Excerpts from Jim Conrad's
from the the April 14, 2013 Newsletter issued from the Frio
Canyon Nature Education Center in northern Uvalde County, southwestern Texas, on the
southern border of the Edwards Plateau, USA
Nowadays one of the prettiest and most welcome features of the spring landscape is the yellow-orange-flowering little tree shown above. The tree's orange color is produced by innumerable spherical, half-inch wide (13mm) flowering heads, some of which are shown below:
A flowering head broken apart to show individual flowers displaying brownish calyxes, and greenish-yellow corollas from which arise dense tufts of yellowish stamens is seen below:
In that picture, notice the ring of brown scales clustered beneath the point from which flowers arise. Below we'll see how the scales are helpful in this tree's identification.
The tree's tiny, expanding, twice-compound leaves with spines arising at their bases are seen below:
And whitish spines on a young branch are shown below:
With such flowers in such flower heads, and with such twice-compound leaves, and such slender spines at the bases of the leaves' petioles, you might guess that this is a member of the Mimosa Subfamily of the enormous Bean Family, and you might even remember that in that subfamily when you have flowers from which more than ten stamens emerge -- as is the case here -- you have an acacia. But, which acacia? Though recently the genus Acacia has been split into several genera, traditionally about 1300 Acacia species have been recognized. Our pictures show a tree traditionally thought of as an Acacia, but which now belongs to a different genus. Though most traditional Acacia species are Australian, about ten are listed for Texas.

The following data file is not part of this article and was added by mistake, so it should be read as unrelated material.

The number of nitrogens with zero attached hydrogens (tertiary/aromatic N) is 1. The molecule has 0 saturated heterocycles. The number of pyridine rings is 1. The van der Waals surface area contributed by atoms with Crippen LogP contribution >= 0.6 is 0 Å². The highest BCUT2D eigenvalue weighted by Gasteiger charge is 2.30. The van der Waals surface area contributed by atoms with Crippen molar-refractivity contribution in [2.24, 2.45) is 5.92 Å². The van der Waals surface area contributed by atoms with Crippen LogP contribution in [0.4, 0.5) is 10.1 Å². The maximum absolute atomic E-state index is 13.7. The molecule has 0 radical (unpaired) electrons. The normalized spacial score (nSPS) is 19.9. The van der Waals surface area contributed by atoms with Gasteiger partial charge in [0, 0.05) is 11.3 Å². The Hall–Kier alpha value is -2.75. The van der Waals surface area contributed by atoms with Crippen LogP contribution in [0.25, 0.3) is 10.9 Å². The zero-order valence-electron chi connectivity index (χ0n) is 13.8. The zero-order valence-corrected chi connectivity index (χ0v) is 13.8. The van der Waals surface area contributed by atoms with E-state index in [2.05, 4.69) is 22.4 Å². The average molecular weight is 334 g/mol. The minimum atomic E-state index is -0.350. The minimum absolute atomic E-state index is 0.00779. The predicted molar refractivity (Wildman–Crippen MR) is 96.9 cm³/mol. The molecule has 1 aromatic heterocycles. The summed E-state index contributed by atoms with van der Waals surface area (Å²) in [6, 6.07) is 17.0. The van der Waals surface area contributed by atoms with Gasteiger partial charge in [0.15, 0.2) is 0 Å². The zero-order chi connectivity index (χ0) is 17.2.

In our area we have two traditional Acacia species producing yellow-orange flower heads on spiny twigs, and with twice-compound leaves. If you see their fruit pods, or legumes, they're easy to distinguish, but without fruits -- as is the case here -- it can be challenging.
However, one species, the Whitethorn Acacia, Acacia constricta, tends to be smallish and shrubbily many-branched from the base, while the one in our picture, the Sweet Acacia, also known as Prickly Acacia and Huisache, ACACIA FARNESIANA, is larger, and more likely to have a single definite trunk. As our picture shows, Sweet Acacia's branches tend to grow outward, creating a flat-topped, widely arching tree.
If you have a young, flowering individual, though, whose growth form still isn't obvious, you can still distinguish the Whitethorn Acacia from the Sweet. Remember those brown scales at the top of the flower-head stem, or peduncle. On Whitethorn Acacias the scales attach midway up the peduncle, while in Sweet Acacias the scales arise at the top, as we saw in our pictures. That is a sweet field mark to remember.
With insights gained from genetic sequencing, in 2005 the vast traditional genus Acacia was split into five genera, so now our Sweet Acacia no longer belongs to the genus Acacia. Now it's Vachellia farnesiana, though many web pages and field guides still list it as Acacia farnesiana.
Whatever technical name you use, Sweet Acacias are not only pretty but also very interesting and useful trees. You may want to read about the species' enormous distribution area in the Old World as well as the New, and its fame as a source for some of the best perfumery, on our Sweet Acacia Page at http://www.backyardnature.net/q/acacia-f.htm.